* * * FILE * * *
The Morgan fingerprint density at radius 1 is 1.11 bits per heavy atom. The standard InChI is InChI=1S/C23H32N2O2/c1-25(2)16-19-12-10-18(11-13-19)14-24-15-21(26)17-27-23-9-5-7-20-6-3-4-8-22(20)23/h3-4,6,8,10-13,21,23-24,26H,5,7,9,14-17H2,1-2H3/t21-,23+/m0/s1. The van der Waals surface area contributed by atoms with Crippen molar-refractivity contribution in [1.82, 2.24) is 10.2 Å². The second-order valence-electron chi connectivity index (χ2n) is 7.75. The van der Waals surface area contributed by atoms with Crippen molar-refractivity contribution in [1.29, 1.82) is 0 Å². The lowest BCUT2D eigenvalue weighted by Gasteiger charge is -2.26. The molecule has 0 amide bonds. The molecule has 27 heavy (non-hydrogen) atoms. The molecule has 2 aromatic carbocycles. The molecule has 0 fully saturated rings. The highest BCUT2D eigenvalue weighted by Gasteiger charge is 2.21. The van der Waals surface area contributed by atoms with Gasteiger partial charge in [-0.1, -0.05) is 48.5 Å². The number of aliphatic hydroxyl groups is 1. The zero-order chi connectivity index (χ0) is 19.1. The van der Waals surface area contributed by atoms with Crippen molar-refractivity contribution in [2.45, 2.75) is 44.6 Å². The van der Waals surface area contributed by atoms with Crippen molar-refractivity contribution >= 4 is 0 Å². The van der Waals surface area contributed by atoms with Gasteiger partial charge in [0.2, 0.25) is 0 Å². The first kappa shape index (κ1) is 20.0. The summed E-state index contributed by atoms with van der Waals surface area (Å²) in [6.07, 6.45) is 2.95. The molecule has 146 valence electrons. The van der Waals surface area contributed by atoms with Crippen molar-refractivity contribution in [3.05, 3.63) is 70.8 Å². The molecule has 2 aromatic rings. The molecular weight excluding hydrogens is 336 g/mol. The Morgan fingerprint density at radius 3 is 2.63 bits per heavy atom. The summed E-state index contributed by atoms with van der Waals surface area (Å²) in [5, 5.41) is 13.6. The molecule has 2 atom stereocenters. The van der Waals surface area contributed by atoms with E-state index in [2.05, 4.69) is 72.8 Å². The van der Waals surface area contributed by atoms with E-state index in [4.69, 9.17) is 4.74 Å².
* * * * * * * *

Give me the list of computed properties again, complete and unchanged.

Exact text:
The Morgan fingerprint density at radius 1 is 1.11 bits per heavy atom. The standard InChI is InChI=1S/C23H32N2O2/c1-25(2)16-19-12-10-18(11-13-19)14-24-15-21(26)17-27-23-9-5-7-20-6-3-4-8-22(20)23/h3-4,6,8,10-13,21,23-24,26H,5,7,9,14-17H2,1-2H3/t21-,23+/m0/s1. The van der Waals surface area contributed by atoms with Crippen molar-refractivity contribution in [1.82, 2.24) is 10.2 Å². The second-order valence-electron chi connectivity index (χ2n) is 7.75. The van der Waals surface area contributed by atoms with Crippen molar-refractivity contribution in [1.29, 1.82) is 0 Å². The lowest BCUT2D eigenvalue weighted by Gasteiger charge is -2.26. The molecule has 0 amide bonds. The molecule has 27 heavy (non-hydrogen) atoms. The molecule has 2 aromatic carbocycles. The molecule has 0 fully saturated rings. The highest BCUT2D eigenvalue weighted by Gasteiger charge is 2.21. The van der Waals surface area contributed by atoms with Gasteiger partial charge in [-0.1, -0.05) is 48.5 Å². The number of aliphatic hydroxyl groups is 1. The zero-order chi connectivity index (χ0) is 19.1. The van der Waals surface area contributed by atoms with Crippen molar-refractivity contribution in [2.45, 2.75) is 44.6 Å². The van der Waals surface area contributed by atoms with Crippen molar-refractivity contribution >= 4 is 0 Å². The van der Waals surface area contributed by atoms with Gasteiger partial charge in [0.2, 0.25) is 0 Å². The first kappa shape index (κ1) is 20.0. The summed E-state index contributed by atoms with van der Waals surface area (Å²) in [6.07, 6.45) is 2.95. The molecule has 146 valence electrons. The van der Waals surface area contributed by atoms with Crippen molar-refractivity contribution in [3.05, 3.63) is 70.8 Å². The molecule has 2 aromatic rings. The molecular weight excluding hydrogens is 336 g/mol. The Morgan fingerprint density at radius 3 is 2.63 bits per heavy atom. The summed E-state index contributed by atoms with van der Waals surface area (Å²) in [5, 5.41) is 13.6. The molecule has 2 atom stereocenters. The van der Waals surface area contributed by atoms with E-state index in [2.05, 4.69) is 72.8 Å². The van der Waals surface area contributed by atoms with E-state index in [4.69, 9.17) is 4.74 Å².